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TitleBeethoven's 30th and 32nd Sonatas, by Jane Coop

This information has been published in the booklet of the cd: "Beethoven - Jane Coop, piano (Skylark)".

Jane Coop wrote the presentation of the wroks.

Many thanks to Skylark for their authorization for publishing these texts on the website.

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Title30th Sonata in E major, Opus 109

By 1820, Beethoven had become a lonely man. His close friends had through one circumstance or another, been separated from him, and those who might have sought his company were deterred by the ever-growing rumours of his difficult and suspicious nature.

Ironically, though, his enforced introspection opened still wider the doors of his imagination, so that his works now revealed an insight and beauty approaching the religious.

The Sonata Op. 109 was conceived as the first of a group of three, though Op. 110 and 111 were not completed for another three years.

The first movement takes a precedented form in its use of two contrasting tempi, but with an important difference: the usually slow introduction is here a Vivace, followed suddenly by Adagio espressivo. This fantastical second theme is virtually an improvisation, using the full breadth of the keyboard - arpeggios alternating with bare, widely spaced chords.

Beethoven's genius for economy is brilliantly revealed in the tightly-knit second movement. Its excitement comes from not only its prestissimo tempo, but also the essential contribution of each and every note to the polyphonic texture.

The variation movement is one of the most profound and ethereal works in the literature. Its serene theme, already a gem of simplicity in its original form, becomes throughout the variations more skeletal in nature and, at the same time, more florid and highly developed in texture.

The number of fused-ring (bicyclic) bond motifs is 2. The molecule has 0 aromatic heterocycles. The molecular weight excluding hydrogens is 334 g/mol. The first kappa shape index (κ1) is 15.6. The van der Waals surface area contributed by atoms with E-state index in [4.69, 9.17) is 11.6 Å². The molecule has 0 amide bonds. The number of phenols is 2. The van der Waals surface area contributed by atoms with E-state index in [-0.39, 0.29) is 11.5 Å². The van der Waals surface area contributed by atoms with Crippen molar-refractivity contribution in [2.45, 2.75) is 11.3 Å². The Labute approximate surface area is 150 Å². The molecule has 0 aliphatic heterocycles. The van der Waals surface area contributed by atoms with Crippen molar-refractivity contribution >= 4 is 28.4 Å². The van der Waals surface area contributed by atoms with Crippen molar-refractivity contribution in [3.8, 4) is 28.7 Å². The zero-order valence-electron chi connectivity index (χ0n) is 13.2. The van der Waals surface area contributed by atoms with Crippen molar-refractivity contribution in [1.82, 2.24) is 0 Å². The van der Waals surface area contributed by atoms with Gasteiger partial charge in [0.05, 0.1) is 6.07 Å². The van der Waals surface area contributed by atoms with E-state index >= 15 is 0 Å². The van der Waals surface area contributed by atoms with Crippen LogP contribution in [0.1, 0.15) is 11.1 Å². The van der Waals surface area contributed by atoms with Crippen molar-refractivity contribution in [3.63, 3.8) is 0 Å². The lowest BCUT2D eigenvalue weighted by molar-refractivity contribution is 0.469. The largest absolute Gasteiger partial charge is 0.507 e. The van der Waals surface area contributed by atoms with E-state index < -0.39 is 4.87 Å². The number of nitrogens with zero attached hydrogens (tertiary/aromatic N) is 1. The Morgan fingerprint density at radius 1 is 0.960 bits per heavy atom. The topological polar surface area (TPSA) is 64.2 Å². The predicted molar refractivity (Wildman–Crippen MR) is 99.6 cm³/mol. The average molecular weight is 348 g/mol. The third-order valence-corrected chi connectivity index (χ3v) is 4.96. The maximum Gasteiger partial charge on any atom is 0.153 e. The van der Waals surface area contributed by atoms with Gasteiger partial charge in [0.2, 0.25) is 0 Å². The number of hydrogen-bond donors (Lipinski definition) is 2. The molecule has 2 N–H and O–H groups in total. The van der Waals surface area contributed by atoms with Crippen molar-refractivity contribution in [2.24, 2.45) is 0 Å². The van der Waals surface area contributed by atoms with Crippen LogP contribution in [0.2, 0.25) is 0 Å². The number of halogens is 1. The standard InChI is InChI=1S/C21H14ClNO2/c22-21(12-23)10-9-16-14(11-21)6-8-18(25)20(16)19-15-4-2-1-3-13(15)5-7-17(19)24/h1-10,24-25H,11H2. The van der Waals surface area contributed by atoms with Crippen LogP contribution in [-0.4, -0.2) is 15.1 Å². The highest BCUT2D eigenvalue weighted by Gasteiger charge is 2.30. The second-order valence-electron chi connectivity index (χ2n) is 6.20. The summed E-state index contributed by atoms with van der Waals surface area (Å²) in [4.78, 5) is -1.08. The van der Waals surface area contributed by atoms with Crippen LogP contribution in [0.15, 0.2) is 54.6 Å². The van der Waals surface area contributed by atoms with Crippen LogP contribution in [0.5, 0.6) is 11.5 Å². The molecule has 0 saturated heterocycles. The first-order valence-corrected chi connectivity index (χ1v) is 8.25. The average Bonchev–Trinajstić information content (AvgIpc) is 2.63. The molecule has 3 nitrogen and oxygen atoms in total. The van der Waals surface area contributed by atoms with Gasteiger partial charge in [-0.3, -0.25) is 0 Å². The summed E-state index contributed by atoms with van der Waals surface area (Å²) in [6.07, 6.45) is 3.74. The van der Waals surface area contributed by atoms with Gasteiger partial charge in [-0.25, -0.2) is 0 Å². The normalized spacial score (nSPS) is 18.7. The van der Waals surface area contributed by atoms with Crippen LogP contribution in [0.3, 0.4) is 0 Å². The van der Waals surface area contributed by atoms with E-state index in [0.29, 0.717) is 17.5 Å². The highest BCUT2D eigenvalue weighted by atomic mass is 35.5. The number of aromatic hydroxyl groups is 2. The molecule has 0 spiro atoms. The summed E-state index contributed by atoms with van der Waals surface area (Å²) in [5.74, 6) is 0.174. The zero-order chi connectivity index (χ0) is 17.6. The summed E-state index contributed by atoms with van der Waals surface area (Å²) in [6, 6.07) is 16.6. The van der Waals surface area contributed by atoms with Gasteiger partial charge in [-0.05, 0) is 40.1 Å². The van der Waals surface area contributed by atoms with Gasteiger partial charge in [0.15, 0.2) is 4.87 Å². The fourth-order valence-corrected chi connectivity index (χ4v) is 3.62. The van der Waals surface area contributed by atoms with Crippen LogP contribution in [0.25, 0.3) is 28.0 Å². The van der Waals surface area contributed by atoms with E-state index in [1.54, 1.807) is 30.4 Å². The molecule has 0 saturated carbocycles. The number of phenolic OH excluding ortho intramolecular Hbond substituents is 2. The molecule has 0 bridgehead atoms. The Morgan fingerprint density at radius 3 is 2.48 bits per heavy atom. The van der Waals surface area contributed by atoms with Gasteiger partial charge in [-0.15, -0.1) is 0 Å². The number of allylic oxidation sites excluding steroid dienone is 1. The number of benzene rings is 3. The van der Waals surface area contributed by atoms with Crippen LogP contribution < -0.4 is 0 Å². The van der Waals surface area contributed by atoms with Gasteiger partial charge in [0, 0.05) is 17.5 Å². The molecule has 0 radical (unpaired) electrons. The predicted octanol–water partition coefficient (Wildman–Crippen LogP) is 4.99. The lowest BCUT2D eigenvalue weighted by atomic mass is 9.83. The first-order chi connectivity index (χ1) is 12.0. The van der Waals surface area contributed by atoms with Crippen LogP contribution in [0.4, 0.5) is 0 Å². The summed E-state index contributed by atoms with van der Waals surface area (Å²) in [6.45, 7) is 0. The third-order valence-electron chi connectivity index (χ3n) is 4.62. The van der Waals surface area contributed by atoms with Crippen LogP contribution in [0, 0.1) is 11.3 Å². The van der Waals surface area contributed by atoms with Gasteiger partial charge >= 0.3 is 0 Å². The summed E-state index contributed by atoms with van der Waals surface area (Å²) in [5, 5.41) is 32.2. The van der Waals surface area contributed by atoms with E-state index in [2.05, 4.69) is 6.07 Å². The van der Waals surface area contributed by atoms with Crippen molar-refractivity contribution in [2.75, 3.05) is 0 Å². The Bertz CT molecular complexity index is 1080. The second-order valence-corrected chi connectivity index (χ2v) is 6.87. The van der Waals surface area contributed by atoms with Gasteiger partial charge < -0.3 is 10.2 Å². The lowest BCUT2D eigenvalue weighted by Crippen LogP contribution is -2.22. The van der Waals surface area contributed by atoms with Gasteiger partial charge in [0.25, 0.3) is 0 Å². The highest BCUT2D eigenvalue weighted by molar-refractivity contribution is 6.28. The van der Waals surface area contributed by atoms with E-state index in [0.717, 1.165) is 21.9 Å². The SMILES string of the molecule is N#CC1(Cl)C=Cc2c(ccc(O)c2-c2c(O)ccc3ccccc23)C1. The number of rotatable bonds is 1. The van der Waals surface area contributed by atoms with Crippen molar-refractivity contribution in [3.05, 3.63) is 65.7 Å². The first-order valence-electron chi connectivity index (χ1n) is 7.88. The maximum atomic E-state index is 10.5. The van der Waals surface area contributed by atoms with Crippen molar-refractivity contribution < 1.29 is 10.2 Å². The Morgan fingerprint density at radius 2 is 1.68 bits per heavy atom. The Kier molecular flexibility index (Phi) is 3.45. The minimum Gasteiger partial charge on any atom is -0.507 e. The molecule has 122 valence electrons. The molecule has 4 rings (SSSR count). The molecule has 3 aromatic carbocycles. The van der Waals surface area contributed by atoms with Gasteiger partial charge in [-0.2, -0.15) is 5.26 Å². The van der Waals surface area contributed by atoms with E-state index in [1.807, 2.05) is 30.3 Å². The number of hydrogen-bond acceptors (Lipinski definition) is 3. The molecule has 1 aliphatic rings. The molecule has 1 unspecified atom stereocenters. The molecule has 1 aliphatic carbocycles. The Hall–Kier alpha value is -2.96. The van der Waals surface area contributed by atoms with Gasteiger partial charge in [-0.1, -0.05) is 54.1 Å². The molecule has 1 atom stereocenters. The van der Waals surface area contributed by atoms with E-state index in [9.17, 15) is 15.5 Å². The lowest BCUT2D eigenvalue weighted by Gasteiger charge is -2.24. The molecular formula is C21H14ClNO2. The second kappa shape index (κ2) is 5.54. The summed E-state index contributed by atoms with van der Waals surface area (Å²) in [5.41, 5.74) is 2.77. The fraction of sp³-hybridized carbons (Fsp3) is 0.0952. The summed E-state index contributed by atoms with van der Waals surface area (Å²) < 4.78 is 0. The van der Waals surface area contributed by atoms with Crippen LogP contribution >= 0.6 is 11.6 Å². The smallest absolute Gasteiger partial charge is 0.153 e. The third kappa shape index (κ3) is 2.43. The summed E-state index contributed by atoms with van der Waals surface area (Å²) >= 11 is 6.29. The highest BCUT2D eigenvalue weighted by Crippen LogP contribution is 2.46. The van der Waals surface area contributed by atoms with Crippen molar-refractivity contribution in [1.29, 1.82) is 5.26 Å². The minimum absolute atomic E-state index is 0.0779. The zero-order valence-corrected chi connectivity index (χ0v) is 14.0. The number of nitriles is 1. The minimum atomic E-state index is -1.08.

The six variations range from a pointillistic outline of the melody, to a flight based on a rising third, to an energetic fugato. The stirring final variation has almost no resemblance to the theme (which is quietly restated at the end), yet it seems to reveal, beneath its heavenly shimmer, the very essence of the entire work.

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Title32nd Sonata in C minor Opus 111

The last seven years of Beethoven's life, while plagued with ill-health and financial frustration, were to encompass the most intensely creative period of his life. While still at work on the great Missa Solemnis as well as the Ninth Symphony, Beethoven began to compose his final, and in some ways his most profound piano sonata.

For the overall form Beethoven returned to the two-movement scheme which, having worked well for some of his earlier, shorter works, now took on immense weight and significance. The contrasts between the two mammoth foundations are striking: fiery allegros vs serene adagios; tightly-knit sonata form vs exploratory variations; the dark key of C minor vs the tranquil key of C major; compressed fugal writing vs improvisatory wanderings; in essence, the concrete world of man vs the ethereal realm of spirituality.

The Sonata opens with an intensity of passion which transcends anything Beethoven composed previously. The first lightening-bolt chord is far removed from the tonic key, a diminished seventh on the tritone of the scale, and that sets the character for the whole movement - one of torment and strife, carried along by hard, driving energy.

The Arietta emerges from the glow of the previous movement, which has ended quietly in the major key, its passion and fervour spent. We now enter a new world - one of inner, spiritual contemplation.

A set of variations, after proceeding seamlessly and gaining momentum and colour, is suddenly interrupted by a cadenza-like passage of solitary trills, high in the right hand. With the voices separated by a gaping five octaves, the piece comes to a standstill before sinking ecstatically into the final statement of the theme. At the end, we are drawn further and further into ourselves - and into the silence which follows.
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